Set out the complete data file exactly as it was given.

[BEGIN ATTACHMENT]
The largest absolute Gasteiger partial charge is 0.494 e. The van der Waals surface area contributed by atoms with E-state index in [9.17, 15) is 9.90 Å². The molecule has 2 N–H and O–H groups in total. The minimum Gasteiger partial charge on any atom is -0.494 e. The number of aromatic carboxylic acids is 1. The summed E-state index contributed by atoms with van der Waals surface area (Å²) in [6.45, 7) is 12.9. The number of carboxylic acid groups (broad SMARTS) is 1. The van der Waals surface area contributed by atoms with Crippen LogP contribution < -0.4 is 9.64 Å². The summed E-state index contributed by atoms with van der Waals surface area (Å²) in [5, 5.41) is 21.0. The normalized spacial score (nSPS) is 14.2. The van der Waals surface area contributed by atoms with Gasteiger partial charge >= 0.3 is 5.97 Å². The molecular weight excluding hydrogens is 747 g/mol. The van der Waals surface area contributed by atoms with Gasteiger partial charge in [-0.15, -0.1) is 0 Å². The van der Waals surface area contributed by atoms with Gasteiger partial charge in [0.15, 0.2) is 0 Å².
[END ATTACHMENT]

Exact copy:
The largest absolute Gasteiger partial charge is 0.494 e. The van der Waals surface area contributed by atoms with E-state index in [9.17, 15) is 9.90 Å². The molecule has 2 N–H and O–H groups in total. The minimum Gasteiger partial charge on any atom is -0.494 e. The number of aromatic carboxylic acids is 1. The summed E-state index contributed by atoms with van der Waals surface area (Å²) in [6.45, 7) is 12.9. The number of carboxylic acid groups (broad SMARTS) is 1. The van der Waals surface area contributed by atoms with Crippen LogP contribution < -0.4 is 9.64 Å². The summed E-state index contributed by atoms with van der Waals surface area (Å²) in [5, 5.41) is 21.0. The normalized spacial score (nSPS) is 14.2. The van der Waals surface area contributed by atoms with Gasteiger partial charge >= 0.3 is 5.97 Å². The molecular weight excluding hydrogens is 747 g/mol. The van der Waals surface area contributed by atoms with Gasteiger partial charge in [-0.15, -0.1) is 0 Å². The van der Waals surface area contributed by atoms with Gasteiger partial charge in [0.15, 0.2) is 0 Å².